Commentary on Luke 7:36-50
As we saw two weeks ago with the reference to compassion as a counter-cultural “suffering-with,” Jesus consistently chooses the “path of downward mobility.”
In fact, in Luke’s Gospel, it is precisely because Jesus was “suffering with” the outcasts — showing them compassion — that those in power challenged his authority. This is the case in today’s passage, as well.
Simon the Pharisee, a religious leader, has invited Jesus to dine in his home (only Luke has Jesus being invited specifically to the home of a Pharisee). Suddenly, an uninvited, unnamed woman appears who is described simply as a “sinner in the city.” Without speaking, she weeps, wets Jesus’ feet with her tears, wipes them with her hair, kisses them, and anoints them with perfumed oil (verse 38).
Many commentaries point out that this anointing story could be read as preparation for Jesus’ death and resurrection — an ironic coronation for the rightful King of the Jews. Jesus makes Messianic overtones explicit in the gospel parallels to this story (Matthew 26:12; Mark 14:8; John 12:7). Others (taking their cue from Jesus’ indictment of Simon in 7.44-47) contrast the woman’s lavish act of hospitality and faithfulness with Simon’s failure to demonstrate the ancient virtue of hospitality, bringing shame upon his entire household. Still others point out that the setting in Luke 7:36-50 is similar to a Hellenistic symposium, an ancient genre in which a host invites guests to his home to dialogue about weighty abstract matters like love, friendship, or wisdom.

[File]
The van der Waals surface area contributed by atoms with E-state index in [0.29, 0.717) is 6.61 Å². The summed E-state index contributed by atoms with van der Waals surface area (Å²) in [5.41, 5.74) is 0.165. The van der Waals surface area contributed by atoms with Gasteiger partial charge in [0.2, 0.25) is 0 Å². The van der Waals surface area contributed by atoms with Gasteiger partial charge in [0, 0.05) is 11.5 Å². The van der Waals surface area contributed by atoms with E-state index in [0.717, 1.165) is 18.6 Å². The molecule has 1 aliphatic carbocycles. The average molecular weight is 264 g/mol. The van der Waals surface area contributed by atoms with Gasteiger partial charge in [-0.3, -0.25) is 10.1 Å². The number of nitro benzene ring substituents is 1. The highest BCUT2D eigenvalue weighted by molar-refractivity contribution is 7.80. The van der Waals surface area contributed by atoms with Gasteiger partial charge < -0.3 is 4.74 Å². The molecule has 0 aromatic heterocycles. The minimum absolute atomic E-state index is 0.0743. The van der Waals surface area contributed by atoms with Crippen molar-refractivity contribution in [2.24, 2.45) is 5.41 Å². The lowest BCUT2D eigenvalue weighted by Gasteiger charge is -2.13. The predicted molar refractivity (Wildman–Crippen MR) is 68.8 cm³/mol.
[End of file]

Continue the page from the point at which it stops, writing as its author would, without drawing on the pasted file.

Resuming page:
I wish to focus instead on a small detail of the story that often goes unnoticed: the fact that Simon objects “to himself.” Simon thinks, “If this man were a prophet, he would know who and what kind of woman this is who is touching him, that she is a sinner” (Luke 7:39). Let’s explore this a little more closely: the story of the woman anointing Jesus’ feet occurs in each of the other canonical Gospels, but in comparison with the other versions, only Luke makes it clear that Simon objects silently, “to himself.”